SALINITAS, El Salvador (Reuters) - Green Mountain Coffee Roasters Inc, the world's biggest fair-trade coffee buyer, expects to purchase about a fifth more coffee during the new fiscal year, up from 180 million pounds last year, said a top company buyer.
Green Mountain GMCR.O coffee buyer Stacy Bocscor said the spread of the fungus roya in Central America has yet to dent the company's buying habits, which are up more than seven fold from 25 million pounds sold in 2006.
"I believe we're looking at about 20 percent growth," Bocscor told Reuters on the sidelines of the Let's Talk Roya conference in Salinitas, El Salvador.
The worst outbreak of leaf rust fungus since it reached Central America in 1976 is ravaging the region's plantations, slashing output in 2012/13, and is likely to dog the region for several years.
Green Mountain, which makes the Keurig brewing system and the K-Cups that go with it, is the leader in the small-but-growing U.S. market for single-serve coffee.
Fair trade coffee that guarantees producers a higher price comprised about 55 million pounds of the coffee purchased by Green Mountain during the past fiscal year, which ended in September.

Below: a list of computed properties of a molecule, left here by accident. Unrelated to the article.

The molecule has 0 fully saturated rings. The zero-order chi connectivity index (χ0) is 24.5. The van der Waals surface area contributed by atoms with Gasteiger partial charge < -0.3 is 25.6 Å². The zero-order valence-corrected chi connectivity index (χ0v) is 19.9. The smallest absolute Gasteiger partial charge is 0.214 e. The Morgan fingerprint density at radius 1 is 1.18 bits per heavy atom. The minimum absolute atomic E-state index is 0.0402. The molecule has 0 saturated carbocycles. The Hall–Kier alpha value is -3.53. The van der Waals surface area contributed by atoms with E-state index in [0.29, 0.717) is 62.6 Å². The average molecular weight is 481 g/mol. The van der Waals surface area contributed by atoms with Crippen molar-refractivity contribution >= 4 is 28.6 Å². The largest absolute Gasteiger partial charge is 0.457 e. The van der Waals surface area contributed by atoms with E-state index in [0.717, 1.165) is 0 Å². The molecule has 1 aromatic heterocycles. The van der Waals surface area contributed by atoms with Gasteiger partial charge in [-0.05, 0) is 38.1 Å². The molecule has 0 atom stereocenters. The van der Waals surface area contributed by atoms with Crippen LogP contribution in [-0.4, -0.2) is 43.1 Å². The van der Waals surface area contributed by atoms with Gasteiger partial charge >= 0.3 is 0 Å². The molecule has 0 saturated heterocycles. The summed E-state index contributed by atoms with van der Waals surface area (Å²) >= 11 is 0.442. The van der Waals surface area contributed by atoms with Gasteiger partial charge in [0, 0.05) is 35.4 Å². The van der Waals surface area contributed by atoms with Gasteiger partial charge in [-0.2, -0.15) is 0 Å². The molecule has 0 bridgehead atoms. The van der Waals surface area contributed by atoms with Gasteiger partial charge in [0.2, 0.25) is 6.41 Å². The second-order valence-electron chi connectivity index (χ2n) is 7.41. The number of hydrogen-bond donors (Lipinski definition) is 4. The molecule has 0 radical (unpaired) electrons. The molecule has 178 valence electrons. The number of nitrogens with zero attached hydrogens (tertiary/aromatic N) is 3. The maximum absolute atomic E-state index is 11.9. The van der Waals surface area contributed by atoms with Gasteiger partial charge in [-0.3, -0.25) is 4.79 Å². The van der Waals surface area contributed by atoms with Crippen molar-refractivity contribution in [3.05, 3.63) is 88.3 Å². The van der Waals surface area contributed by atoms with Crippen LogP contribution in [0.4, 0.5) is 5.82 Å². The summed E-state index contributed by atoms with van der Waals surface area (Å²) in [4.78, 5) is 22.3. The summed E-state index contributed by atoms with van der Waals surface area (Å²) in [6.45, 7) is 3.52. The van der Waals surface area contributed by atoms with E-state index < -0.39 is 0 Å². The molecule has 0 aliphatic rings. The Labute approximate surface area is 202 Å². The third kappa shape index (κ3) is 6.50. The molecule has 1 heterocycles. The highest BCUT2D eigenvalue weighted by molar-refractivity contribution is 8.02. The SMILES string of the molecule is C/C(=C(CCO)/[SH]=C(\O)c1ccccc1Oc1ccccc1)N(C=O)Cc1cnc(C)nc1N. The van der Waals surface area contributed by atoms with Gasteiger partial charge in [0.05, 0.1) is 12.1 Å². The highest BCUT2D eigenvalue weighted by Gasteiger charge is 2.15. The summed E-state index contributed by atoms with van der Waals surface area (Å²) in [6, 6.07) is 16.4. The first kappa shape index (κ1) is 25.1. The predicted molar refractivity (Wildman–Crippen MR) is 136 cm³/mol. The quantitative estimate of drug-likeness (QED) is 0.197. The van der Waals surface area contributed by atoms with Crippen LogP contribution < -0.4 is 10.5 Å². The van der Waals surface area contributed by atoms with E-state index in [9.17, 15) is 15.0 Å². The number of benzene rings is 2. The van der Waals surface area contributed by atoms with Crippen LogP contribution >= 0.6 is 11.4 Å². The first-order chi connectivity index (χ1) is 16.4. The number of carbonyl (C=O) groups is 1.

While a third of the company's fair-trade coffee last year was sourced from Central American farmers, Bocscor said it is too soon to know if the region's current 2013/2014 season will produce and sell the same volume as last season due to roya.
"We definitely have a lot of partners that are struggling with this, and we're struggling with them," she said.
Bocscor said Green Mountain, which started as a small Vermont coffee company, focuses on long-term contractual relationship with coffee farmers and cooperatives and is not inclined to walk away even as some of the producers that supply its coffee have been hit hard by roya.
"Why would I want to walk away from all that effort," she said, noting the more than 80 cooperatives across Central American and Mexico that provide the company's coffee. Some of these contractual relationships are more than two decades old.
"The last thing I want to do is start over," she said.
While many in the industry speculate that coffee from Brazil, the world's largest arabica producer, is being smuggled into Colombia where the government subsidizes coffee, Bocscor said she has yet to see any proof.
"There's no evidence from my supply chain that has happened," she said.
While roya, also known as coffee leaf rust, has prompted dire predictions of falling yields on low prices, Bocscor notes that the industry has a long history of overcoming difficulties.
"The industry has survived crisis after crisis for years, and we are still drinking coffee," she said. "If anything, it's a testament to how the coffee industry is a survivor."
Reporting by David Alire Garcia; Editing by Simon Gardner and Leslie Gevirtz